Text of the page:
SFR Medical, a social impact MedTech company from this year’s LBS Incubator cohort, was recently selected to represent London Business School at this year’s Santander Universities Emerging Entrepreneurs Programme.
The programme is open to students and recent graduates from a Santander Universities UK partner university. It runs from May – September 2020 and features virtual sprints, exclusive online content, and inspiring speakers. The programme is designed to help Entrepreneurs understand how to get the most from their business and culminates in National Finals, a two-day event at the end of September where participants pitch for a chance to win £30,000 of equity-free seed funding, mentoring from business experts and a fully funded intern. The runner up also gets the same support with a £20,000 prize and all entrants have a chance to win one of the smaller awards.
We asked Lisa Helfer SLN2018 to talk about what it means for them to be selected this year, their journey so far and their plans for the next few months.
I’ve been fortunate enough to be reminded of the potential the future holds every day for the last nine months, as Co-founder and Chief Communications Officer at SFR Medical. And I’m extremely lucky, I know, to have a job that is secure, and work on a business that has the potential to grow, despite the COVID-19 situation.
SFR Medical is a London-based, social impact MedTech company, started by 2018 EMBAs Dr Johann Grundlingh and Suyash Shrivastava, along with Dr Lucy Grundlingh. We want to bring speedier justice to all victims of all crimes, an issue that has been put front and centre because of the recent, horrific events in Minnesota.
Streamlined Forensic Reports
The first service we’ve brought to market is the production of Streamlined Forensic Reports (SFRs). We turn hospital and GP medical notes into court-ready SFRs, which are medical evidence reports written for the police and used to charge suspects with crimes.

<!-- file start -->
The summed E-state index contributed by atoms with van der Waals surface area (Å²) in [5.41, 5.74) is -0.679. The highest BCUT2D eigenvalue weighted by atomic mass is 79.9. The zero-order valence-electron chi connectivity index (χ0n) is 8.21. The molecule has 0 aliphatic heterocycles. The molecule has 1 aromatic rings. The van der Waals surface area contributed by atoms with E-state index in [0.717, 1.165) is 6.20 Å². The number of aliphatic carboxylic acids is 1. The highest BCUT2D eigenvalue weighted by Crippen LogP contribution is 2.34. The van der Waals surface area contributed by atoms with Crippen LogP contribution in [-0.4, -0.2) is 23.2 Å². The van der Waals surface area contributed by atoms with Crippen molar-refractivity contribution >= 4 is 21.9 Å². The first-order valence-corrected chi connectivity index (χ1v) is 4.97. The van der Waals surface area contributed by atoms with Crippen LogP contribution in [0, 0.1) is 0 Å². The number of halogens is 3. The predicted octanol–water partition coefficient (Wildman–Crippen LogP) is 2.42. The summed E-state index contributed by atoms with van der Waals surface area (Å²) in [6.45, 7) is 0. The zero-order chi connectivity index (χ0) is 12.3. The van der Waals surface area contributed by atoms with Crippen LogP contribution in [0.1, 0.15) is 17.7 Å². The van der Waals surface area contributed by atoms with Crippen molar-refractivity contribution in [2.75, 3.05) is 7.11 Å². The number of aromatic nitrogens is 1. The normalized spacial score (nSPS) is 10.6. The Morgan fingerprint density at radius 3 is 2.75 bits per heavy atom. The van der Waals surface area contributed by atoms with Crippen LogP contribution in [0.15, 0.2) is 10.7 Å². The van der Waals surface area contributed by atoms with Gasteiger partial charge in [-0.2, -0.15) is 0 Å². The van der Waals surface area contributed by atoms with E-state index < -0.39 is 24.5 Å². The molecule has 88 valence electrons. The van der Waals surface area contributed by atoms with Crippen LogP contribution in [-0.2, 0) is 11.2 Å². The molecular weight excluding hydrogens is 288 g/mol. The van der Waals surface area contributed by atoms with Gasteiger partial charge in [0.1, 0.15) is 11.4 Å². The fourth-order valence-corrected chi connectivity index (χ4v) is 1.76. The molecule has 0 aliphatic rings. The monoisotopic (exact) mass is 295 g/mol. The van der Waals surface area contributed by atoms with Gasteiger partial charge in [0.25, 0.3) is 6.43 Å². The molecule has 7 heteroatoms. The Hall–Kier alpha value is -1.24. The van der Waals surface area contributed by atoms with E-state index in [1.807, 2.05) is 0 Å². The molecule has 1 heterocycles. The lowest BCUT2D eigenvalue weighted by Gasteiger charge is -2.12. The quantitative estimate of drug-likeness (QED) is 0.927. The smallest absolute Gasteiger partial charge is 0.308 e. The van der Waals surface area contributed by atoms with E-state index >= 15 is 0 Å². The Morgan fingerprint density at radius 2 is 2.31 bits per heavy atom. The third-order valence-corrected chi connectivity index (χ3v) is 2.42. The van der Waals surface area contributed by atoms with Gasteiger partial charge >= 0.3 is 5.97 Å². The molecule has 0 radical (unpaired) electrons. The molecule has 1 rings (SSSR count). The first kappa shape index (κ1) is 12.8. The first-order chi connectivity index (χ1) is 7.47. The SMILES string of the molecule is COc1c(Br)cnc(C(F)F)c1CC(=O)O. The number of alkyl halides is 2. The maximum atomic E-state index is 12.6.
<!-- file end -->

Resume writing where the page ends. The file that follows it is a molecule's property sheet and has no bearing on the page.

The current process to obtain these reports from individual doctors is arduous, complex, and time-consuming. Our operational and software improvements help the police charge suspects quicker, ensuring that assailants are detained and not released to re-offend. To date, we’ve reduced average waiting times for reports from 67 to just five days and introduced an 84% cost savings for UK police forces, our clients.
When I joined the company in August 2019, I, along with some others who knew about the business, wondered, “wow, that’s an amazing service, but is it too niche a market? What is the growth potential, and are there other products that could complement the current offering?” Even with these questions, I was honoured and excited to be a part of a company that was bringing real change to a system that had been broken for so long and making a difference in people’s lives.
It was through conversations with other Incubator companies, along with Jane Khedair who manages the LBS Incubator, Jeff Skinner from IIE, and John Bates (disclaimer: John is the Chairman of our board), that I realised the company is so much more; fundamentally, our core offering is the ability to translate medical jargon into a coherent narrative using everyday English, which allows anyone to comprehend what transpired at, and resulted from, a medical examination. The potential applications are endless, from mental health assessments to wound classification to firearms licencing to insurance company claims, and so many more opportunities we haven’t thought about.
The LBS Incubator journey